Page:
Here's a video showing the current system running at low speed:

The key part of the system was running the bricks past a camera paired with a computer running a neural net-based image classifier. That allows the computer (when sufficiently trained on brick images) to recognize bricks and thus categorize them by color, shape, or other parameters. Remember that as bricks pass by, they can be in any orientation, can be dirty, can even be stuck to other pieces. So having a flexible software system is key to recognizing—in a fraction of a second—what a given brick is, in order to sort it out. When a match is found, a jet of compressed air pops the piece off the conveyer belt and into a waiting bin.

After much experimentation, Mattheij rewrote the software (several times in fact) to accomplish a variety of basic tasks. At its core, the system takes images from a webcam and feeds them to a neural network to do the classification. Of course, the neural net needs to be "trained" by showing it lots of images, and telling it what those images represent. Mattheij's breakthrough was allowing the machine to effectively train itself, with guidance: Running pieces through allows the system to take its own photos, make a guess, and build on that guess. As long as Mattheij corrects the incorrect guesses, he ends up with a decent (and self-reinforcing) corpus of training data. As the machine continues running, it can rack up more training, allowing it to recognize a broad variety of pieces on the fly.

Here's another video, focusing on how the pieces move on conveyer belts (running at slow speed so puny humans can follow). You can also see the air jets in action:

In an email interview, Mattheij told Mental Floss that the system currently sorts LEGO bricks into more than 50 categories. It can also be run in a color-sorting mode to bin the parts across 12 color groups. (Thus at present you'd likely do a two-pass sort on the bricks: once for shape, then a separate pass for color.) He continues to refine the system, with a focus on making its recognition abilities faster. At some point down the line, he plans to make the software portion open source. You're on your own as far as building conveyer belts, bins, and so forth.

Check out Mattheij's writeup in two parts for more information. It starts with an overview of the story, followed up with a deep dive on the software. He's also tweeting about the project (among other things). And if you look around a bit, you'll find bulk LEGO brick auctions online—it's definitely a thing!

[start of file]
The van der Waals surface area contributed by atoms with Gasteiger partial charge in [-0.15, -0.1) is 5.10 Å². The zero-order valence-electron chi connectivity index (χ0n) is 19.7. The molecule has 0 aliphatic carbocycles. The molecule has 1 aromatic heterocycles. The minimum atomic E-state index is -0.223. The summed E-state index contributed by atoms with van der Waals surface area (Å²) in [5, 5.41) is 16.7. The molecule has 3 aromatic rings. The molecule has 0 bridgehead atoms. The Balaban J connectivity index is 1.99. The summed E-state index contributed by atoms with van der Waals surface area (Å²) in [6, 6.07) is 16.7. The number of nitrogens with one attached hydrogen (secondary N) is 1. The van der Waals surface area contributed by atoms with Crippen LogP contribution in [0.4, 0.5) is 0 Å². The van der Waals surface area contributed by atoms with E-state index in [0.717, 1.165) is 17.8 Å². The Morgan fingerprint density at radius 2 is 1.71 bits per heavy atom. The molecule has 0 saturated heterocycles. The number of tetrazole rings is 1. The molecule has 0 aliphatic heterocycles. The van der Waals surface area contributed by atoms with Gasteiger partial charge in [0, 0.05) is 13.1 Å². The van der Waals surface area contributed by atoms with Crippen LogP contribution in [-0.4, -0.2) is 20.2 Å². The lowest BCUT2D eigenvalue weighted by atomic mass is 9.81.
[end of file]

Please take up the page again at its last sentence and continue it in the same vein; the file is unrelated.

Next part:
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Stephen Missal
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New Evidence Emerges in Norway’s Most Famous Unsolved Murder Case
May 22, 2017
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A 2016 sketch by a forensic artist of the Isdal Woman
Stephen Missal

For almost 50 years, Norwegian investigators have been baffled by the case of the “Isdal Woman,” whose burned corpse was found in a valley outside the city of Bergen in 1970. Most of her face and hair had been burned off and the labels in her clothes had been removed. The police investigation eventually led to a pair of suitcases stuffed with wigs and the discovery that the woman had stayed at numerous hotels around Norway under different aliases. Still, the police eventually ruled it a suicide.

Almost five decades later, the Norwegian public broadcaster NRK has launched a new investigation into the case, working with police to help track down her identity. And it is already yielding results. The BBC reports that forensic analysis of the woman’s teeth show that she was from a region along the French-German border.

In 1970, hikers discovered the Isdal Woman’s body, burned and lying on a remote slope surrounded by an umbrella, melted plastic bottles, what may have been a passport cover, and more. Her clothes and possessions were scraped clean of any kind of identifying marks or labels. Later, the police found that she left two suitcases at the Bergen train station, containing sunglasses with her fingerprints on the lenses, a hairbrush, a prescription bottle of eczema cream, several wigs, and glasses with clear lenses. Again, all labels and other identifying marks had been removed, even from the prescription cream. A notepad found inside was filled with handwritten letters that looked like a code. A shopping bag led police to a shoe store, where, finally, an employee remembered selling rubber boots just like the ones found on the woman’s body.

Eventually, the police discovered that she had stayed in different hotels all over the country under different names, which would have required passports under several different aliases. This strongly suggests that she was a spy. Though she was both burned alive and had a stomach full of undigested sleeping pills, the police eventually ruled the death a suicide, unable to track down any evidence that they could tie to her murder.

But some of the forensic data that can help solve her case still exists. The Isdal Woman’s jaw was preserved in a forensic archive, allowing researchers from the University of Canberra in Australia to use isotopic analysis to figure out where she came from, based on the chemical traces left on her teeth while she was growing up. It’s the first time this technique has been used in a Norwegian criminal investigation.

The isotopic analysis was so effective that the researchers can tell that she probably grew up in eastern or central Europe, then moved west toward France during her adolescence, possibly just before or during World War II. Previous studies of her handwriting have indicated that she learned to write in France or in another French-speaking country.

Narrowing down the woman’s origins to such a specific region could help find someone who knew her, or reports of missing women who matched her description. The case is still a long way from solved, but the search is now much narrower than it had been in the mystery's long history.

[h/t BBC]